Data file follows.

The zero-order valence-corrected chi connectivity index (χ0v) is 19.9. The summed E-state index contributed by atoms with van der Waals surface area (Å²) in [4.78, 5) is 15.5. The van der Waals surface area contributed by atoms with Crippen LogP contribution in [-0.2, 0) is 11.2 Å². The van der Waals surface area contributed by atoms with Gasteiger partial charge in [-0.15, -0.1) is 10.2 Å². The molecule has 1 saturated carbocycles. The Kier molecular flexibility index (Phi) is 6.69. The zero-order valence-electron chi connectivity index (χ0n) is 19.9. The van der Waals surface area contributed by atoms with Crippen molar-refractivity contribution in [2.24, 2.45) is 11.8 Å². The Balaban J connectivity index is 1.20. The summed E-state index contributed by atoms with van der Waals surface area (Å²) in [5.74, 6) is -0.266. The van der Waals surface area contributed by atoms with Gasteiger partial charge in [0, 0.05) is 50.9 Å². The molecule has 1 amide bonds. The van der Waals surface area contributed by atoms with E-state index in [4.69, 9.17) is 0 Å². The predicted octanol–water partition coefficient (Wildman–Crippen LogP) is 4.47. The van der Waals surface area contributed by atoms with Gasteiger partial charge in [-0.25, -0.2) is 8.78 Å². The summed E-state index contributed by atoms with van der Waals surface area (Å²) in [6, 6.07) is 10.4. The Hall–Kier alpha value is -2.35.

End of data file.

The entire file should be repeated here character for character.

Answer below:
The zero-order valence-corrected chi connectivity index (χ0v) is 19.9. The summed E-state index contributed by atoms with van der Waals surface area (Å²) in [4.78, 5) is 15.5. The van der Waals surface area contributed by atoms with Crippen LogP contribution in [-0.2, 0) is 11.2 Å². The van der Waals surface area contributed by atoms with Gasteiger partial charge in [-0.15, -0.1) is 10.2 Å². The molecule has 1 saturated carbocycles. The Kier molecular flexibility index (Phi) is 6.69. The zero-order valence-electron chi connectivity index (χ0n) is 19.9. The van der Waals surface area contributed by atoms with Crippen molar-refractivity contribution in [2.24, 2.45) is 11.8 Å². The Balaban J connectivity index is 1.20. The summed E-state index contributed by atoms with van der Waals surface area (Å²) in [5.74, 6) is -0.266. The van der Waals surface area contributed by atoms with Gasteiger partial charge in [0, 0.05) is 50.9 Å². The molecule has 1 amide bonds. The van der Waals surface area contributed by atoms with E-state index in [4.69, 9.17) is 0 Å². The predicted octanol–water partition coefficient (Wildman–Crippen LogP) is 4.47. The van der Waals surface area contributed by atoms with Gasteiger partial charge in [-0.25, -0.2) is 8.78 Å². The summed E-state index contributed by atoms with van der Waals surface area (Å²) in [6, 6.07) is 10.4. The Hall–Kier alpha value is -2.35.